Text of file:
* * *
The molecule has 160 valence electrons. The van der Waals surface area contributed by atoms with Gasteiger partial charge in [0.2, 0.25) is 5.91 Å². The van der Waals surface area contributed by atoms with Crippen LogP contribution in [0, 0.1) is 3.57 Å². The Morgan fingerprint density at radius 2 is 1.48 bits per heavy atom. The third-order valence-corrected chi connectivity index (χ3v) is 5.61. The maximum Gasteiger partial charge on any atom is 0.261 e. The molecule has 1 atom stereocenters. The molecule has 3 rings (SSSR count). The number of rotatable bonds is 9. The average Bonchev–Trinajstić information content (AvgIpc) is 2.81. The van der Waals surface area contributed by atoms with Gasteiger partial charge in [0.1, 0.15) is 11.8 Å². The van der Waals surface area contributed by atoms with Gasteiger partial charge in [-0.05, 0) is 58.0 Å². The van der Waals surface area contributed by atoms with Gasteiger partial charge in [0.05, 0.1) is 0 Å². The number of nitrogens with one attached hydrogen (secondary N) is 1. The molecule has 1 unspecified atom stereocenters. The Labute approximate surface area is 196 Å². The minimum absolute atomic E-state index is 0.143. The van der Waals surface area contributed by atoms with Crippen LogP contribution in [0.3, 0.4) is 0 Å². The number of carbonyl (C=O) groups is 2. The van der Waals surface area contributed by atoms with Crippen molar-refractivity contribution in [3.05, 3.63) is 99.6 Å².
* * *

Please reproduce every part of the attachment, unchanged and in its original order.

The molecule has 160 valence electrons. The van der Waals surface area contributed by atoms with Gasteiger partial charge in [0.2, 0.25) is 5.91 Å². The van der Waals surface area contributed by atoms with Crippen LogP contribution in [0, 0.1) is 3.57 Å². The Morgan fingerprint density at radius 2 is 1.48 bits per heavy atom. The third-order valence-corrected chi connectivity index (χ3v) is 5.61. The maximum Gasteiger partial charge on any atom is 0.261 e. The molecule has 1 atom stereocenters. The molecule has 3 rings (SSSR count). The number of rotatable bonds is 9. The average Bonchev–Trinajstić information content (AvgIpc) is 2.81. The van der Waals surface area contributed by atoms with Gasteiger partial charge in [0.1, 0.15) is 11.8 Å². The van der Waals surface area contributed by atoms with Gasteiger partial charge in [-0.05, 0) is 58.0 Å². The van der Waals surface area contributed by atoms with Gasteiger partial charge in [0.05, 0.1) is 0 Å². The number of nitrogens with one attached hydrogen (secondary N) is 1. The molecule has 1 unspecified atom stereocenters. The Labute approximate surface area is 196 Å². The minimum absolute atomic E-state index is 0.143. The van der Waals surface area contributed by atoms with Crippen LogP contribution in [0.3, 0.4) is 0 Å². The number of carbonyl (C=O) groups is 2. The van der Waals surface area contributed by atoms with Crippen molar-refractivity contribution in [3.05, 3.63) is 99.6 Å².